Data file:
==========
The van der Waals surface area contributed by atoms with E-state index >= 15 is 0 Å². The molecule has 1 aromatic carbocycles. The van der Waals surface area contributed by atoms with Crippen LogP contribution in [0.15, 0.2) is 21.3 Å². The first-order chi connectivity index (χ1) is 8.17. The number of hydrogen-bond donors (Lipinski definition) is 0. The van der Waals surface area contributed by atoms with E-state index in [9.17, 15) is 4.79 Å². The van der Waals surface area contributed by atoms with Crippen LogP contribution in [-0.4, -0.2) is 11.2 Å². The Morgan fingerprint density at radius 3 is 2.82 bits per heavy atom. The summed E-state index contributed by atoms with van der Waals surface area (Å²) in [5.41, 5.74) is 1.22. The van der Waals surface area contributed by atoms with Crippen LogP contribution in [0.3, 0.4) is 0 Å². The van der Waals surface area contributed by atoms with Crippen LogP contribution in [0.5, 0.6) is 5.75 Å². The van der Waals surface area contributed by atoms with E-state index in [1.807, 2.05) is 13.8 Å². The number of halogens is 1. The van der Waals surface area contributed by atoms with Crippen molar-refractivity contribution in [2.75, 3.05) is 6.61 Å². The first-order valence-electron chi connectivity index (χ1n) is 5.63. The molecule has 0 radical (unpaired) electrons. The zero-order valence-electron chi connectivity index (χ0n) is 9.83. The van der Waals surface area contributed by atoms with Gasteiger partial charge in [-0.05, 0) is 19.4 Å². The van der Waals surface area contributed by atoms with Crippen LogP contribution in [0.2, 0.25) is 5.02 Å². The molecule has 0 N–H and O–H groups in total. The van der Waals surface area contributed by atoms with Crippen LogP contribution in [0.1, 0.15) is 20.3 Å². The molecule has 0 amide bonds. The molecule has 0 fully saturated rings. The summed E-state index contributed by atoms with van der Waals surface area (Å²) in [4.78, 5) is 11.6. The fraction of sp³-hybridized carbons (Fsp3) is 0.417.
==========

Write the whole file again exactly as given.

The van der Waals surface area contributed by atoms with E-state index >= 15 is 0 Å². The molecule has 1 aromatic carbocycles. The van der Waals surface area contributed by atoms with Crippen LogP contribution in [0.15, 0.2) is 21.3 Å². The first-order chi connectivity index (χ1) is 8.17. The number of hydrogen-bond donors (Lipinski definition) is 0. The van der Waals surface area contributed by atoms with E-state index in [9.17, 15) is 4.79 Å². The van der Waals surface area contributed by atoms with Crippen LogP contribution in [-0.4, -0.2) is 11.2 Å². The Morgan fingerprint density at radius 3 is 2.82 bits per heavy atom. The summed E-state index contributed by atoms with van der Waals surface area (Å²) in [5.41, 5.74) is 1.22. The van der Waals surface area contributed by atoms with Crippen LogP contribution in [0.3, 0.4) is 0 Å². The van der Waals surface area contributed by atoms with Crippen LogP contribution in [0.5, 0.6) is 5.75 Å². The van der Waals surface area contributed by atoms with E-state index in [1.807, 2.05) is 13.8 Å². The number of halogens is 1. The van der Waals surface area contributed by atoms with Crippen molar-refractivity contribution in [2.75, 3.05) is 6.61 Å². The first-order valence-electron chi connectivity index (χ1n) is 5.63. The molecule has 0 radical (unpaired) electrons. The zero-order valence-electron chi connectivity index (χ0n) is 9.83. The van der Waals surface area contributed by atoms with Gasteiger partial charge in [-0.05, 0) is 19.4 Å². The van der Waals surface area contributed by atoms with Crippen LogP contribution in [0.2, 0.25) is 5.02 Å². The molecule has 0 N–H and O–H groups in total. The van der Waals surface area contributed by atoms with Crippen LogP contribution in [0.1, 0.15) is 20.3 Å². The molecule has 0 amide bonds. The molecule has 0 fully saturated rings. The summed E-state index contributed by atoms with van der Waals surface area (Å²) in [4.78, 5) is 11.6. The fraction of sp³-hybridized carbons (Fsp3) is 0.417.